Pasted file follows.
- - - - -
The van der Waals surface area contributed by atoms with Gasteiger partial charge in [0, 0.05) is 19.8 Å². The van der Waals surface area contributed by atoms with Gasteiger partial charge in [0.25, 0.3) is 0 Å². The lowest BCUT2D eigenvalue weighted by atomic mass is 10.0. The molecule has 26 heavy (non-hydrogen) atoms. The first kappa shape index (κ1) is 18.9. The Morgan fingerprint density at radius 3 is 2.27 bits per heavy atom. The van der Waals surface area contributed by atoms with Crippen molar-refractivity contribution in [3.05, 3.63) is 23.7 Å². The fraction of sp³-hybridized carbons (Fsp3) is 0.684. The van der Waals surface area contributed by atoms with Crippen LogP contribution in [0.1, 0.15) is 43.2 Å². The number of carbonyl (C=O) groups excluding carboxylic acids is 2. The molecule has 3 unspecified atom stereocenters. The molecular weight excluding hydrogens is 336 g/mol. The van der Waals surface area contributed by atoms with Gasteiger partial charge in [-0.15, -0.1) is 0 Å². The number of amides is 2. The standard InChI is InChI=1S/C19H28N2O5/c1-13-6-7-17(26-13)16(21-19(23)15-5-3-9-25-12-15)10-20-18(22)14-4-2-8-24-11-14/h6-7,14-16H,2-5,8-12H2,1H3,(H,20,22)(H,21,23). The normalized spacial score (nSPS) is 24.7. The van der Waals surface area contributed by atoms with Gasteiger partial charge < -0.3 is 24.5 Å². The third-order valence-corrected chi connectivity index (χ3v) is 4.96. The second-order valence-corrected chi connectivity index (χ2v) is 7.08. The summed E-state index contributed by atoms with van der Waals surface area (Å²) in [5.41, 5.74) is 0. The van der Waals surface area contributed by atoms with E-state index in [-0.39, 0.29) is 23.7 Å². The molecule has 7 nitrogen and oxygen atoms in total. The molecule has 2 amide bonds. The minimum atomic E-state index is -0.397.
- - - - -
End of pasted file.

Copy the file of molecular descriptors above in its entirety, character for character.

The van der Waals surface area contributed by atoms with Gasteiger partial charge in [0, 0.05) is 19.8 Å². The van der Waals surface area contributed by atoms with Gasteiger partial charge in [0.25, 0.3) is 0 Å². The lowest BCUT2D eigenvalue weighted by atomic mass is 10.0. The molecule has 26 heavy (non-hydrogen) atoms. The first kappa shape index (κ1) is 18.9. The Morgan fingerprint density at radius 3 is 2.27 bits per heavy atom. The van der Waals surface area contributed by atoms with Crippen molar-refractivity contribution in [3.05, 3.63) is 23.7 Å². The fraction of sp³-hybridized carbons (Fsp3) is 0.684. The van der Waals surface area contributed by atoms with Crippen LogP contribution in [0.1, 0.15) is 43.2 Å². The number of carbonyl (C=O) groups excluding carboxylic acids is 2. The molecule has 3 unspecified atom stereocenters. The molecular weight excluding hydrogens is 336 g/mol. The van der Waals surface area contributed by atoms with Gasteiger partial charge in [-0.15, -0.1) is 0 Å². The number of amides is 2. The standard InChI is InChI=1S/C19H28N2O5/c1-13-6-7-17(26-13)16(21-19(23)15-5-3-9-25-12-15)10-20-18(22)14-4-2-8-24-11-14/h6-7,14-16H,2-5,8-12H2,1H3,(H,20,22)(H,21,23). The normalized spacial score (nSPS) is 24.7. The van der Waals surface area contributed by atoms with Gasteiger partial charge < -0.3 is 24.5 Å². The third-order valence-corrected chi connectivity index (χ3v) is 4.96. The second-order valence-corrected chi connectivity index (χ2v) is 7.08. The summed E-state index contributed by atoms with van der Waals surface area (Å²) in [5.41, 5.74) is 0. The van der Waals surface area contributed by atoms with E-state index in [-0.39, 0.29) is 23.7 Å². The molecule has 7 nitrogen and oxygen atoms in total. The molecule has 2 amide bonds. The minimum atomic E-state index is -0.397.